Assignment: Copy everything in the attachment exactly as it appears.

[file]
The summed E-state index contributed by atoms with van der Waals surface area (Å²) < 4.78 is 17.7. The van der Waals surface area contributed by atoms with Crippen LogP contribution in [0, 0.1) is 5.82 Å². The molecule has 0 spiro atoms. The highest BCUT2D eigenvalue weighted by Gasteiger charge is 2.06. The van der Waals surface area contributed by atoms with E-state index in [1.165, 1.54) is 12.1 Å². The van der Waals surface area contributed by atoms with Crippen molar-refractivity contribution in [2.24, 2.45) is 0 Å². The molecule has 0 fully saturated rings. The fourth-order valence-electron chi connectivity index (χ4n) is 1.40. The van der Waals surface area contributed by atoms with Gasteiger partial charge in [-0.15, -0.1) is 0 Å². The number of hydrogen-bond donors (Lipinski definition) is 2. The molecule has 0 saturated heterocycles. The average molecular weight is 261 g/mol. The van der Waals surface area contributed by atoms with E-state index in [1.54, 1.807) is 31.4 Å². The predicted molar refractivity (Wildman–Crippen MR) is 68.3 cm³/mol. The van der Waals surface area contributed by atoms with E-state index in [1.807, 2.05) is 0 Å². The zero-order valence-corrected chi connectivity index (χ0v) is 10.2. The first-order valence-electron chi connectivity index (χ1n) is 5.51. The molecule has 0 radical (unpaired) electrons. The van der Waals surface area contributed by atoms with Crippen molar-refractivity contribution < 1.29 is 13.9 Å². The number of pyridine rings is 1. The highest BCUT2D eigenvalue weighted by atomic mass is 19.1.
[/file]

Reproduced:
The summed E-state index contributed by atoms with van der Waals surface area (Å²) < 4.78 is 17.7. The van der Waals surface area contributed by atoms with Crippen LogP contribution in [0, 0.1) is 5.82 Å². The molecule has 0 spiro atoms. The highest BCUT2D eigenvalue weighted by Gasteiger charge is 2.06. The van der Waals surface area contributed by atoms with E-state index in [1.165, 1.54) is 12.1 Å². The van der Waals surface area contributed by atoms with Crippen molar-refractivity contribution in [2.24, 2.45) is 0 Å². The molecule has 0 fully saturated rings. The fourth-order valence-electron chi connectivity index (χ4n) is 1.40. The van der Waals surface area contributed by atoms with Gasteiger partial charge in [-0.15, -0.1) is 0 Å². The number of hydrogen-bond donors (Lipinski definition) is 2. The molecule has 0 saturated heterocycles. The average molecular weight is 261 g/mol. The van der Waals surface area contributed by atoms with E-state index in [1.54, 1.807) is 31.4 Å². The predicted molar refractivity (Wildman–Crippen MR) is 68.3 cm³/mol. The van der Waals surface area contributed by atoms with E-state index in [1.807, 2.05) is 0 Å². The zero-order valence-corrected chi connectivity index (χ0v) is 10.2. The first-order valence-electron chi connectivity index (χ1n) is 5.51. The molecule has 0 radical (unpaired) electrons. The van der Waals surface area contributed by atoms with Crippen molar-refractivity contribution < 1.29 is 13.9 Å². The number of pyridine rings is 1. The highest BCUT2D eigenvalue weighted by atomic mass is 19.1.